“(1) military service develops other skills that are valued in the labor market and (2) the military pays above-average wages in order to compensate individuals for their sacrifice and service (a “compensating wage differential”). We do not directly test these alternative hypotheses, but we do find that the positive effect of enlistment on longer-run earnings is concentrated among enlistees who are still serving in the active component.”

So, staying long-term in the military creates a much higher income for the average soldier due to above-average wages, but soldiers who leave active service still have about a 6% advantage compared to their civilian counterparts, according to the data.

The study concludes that for most enlisted soldiers, military service does provide benefits for long-term earnings. However, those benefits are far greater for soldiers who choose to stay in the military.

Can these effects be viewed in unemployment data? Perhaps. Among what the Labor Department refers to as the Gulf Era II generation, those who served in the military at any time since September 2001, the unemployment rate is 11.5%. But among the older Gulf Era I generation, the rate is 7.7%.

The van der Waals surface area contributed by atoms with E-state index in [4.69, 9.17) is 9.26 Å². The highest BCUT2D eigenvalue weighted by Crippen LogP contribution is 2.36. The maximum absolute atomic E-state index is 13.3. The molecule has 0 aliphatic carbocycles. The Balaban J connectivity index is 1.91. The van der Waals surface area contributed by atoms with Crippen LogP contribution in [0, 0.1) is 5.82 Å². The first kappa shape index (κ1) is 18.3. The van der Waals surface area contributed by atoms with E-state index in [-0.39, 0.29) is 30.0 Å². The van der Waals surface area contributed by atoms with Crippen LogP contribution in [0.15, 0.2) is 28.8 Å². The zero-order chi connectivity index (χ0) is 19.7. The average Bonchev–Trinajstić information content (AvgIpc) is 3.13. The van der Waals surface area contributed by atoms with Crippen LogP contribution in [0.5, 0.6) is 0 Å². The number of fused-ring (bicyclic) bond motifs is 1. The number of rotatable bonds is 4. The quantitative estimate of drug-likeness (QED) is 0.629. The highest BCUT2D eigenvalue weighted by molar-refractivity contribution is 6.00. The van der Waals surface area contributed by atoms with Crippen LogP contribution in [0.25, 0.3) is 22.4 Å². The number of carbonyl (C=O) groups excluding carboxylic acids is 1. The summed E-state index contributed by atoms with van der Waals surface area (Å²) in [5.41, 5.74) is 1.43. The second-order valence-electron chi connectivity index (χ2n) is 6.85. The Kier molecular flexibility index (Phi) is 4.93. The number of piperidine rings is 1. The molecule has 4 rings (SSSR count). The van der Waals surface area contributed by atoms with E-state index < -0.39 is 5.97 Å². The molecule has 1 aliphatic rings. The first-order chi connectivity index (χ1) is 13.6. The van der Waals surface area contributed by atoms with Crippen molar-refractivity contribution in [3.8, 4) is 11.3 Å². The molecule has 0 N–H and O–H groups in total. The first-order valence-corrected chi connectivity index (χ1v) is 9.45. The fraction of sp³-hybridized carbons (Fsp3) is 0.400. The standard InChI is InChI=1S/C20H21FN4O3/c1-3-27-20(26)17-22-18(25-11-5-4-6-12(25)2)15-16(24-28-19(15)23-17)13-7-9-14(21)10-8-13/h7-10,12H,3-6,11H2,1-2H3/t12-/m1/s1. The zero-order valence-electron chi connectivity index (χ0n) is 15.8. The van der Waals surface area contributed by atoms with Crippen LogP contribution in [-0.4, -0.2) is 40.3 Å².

Mike B

I would bet that for enlisted personnel military service takes the place of the sort of robust technical education seen in other countries. Remember that only a small proportion of military enlistees are actively engaged in shooting people or busting down doors. Especially in the Navy and Air Force, most of the senior enlisted personnel are either doing highly technical work or various types of first tier supervision. Both are valued job skills and lack sufficient supply from the traditional education system.

Regarding the differential for those that stay in the military remember the generous pension benefits and also the fact that those who are of lower overall skill levels will be passed on for promotions and other higher quality assignments and will probably give up after a tour or two of unfulfilling work so there is probably a survivorship bias.

nobody.really

What Mike B said: I suspect selection bias drives the results.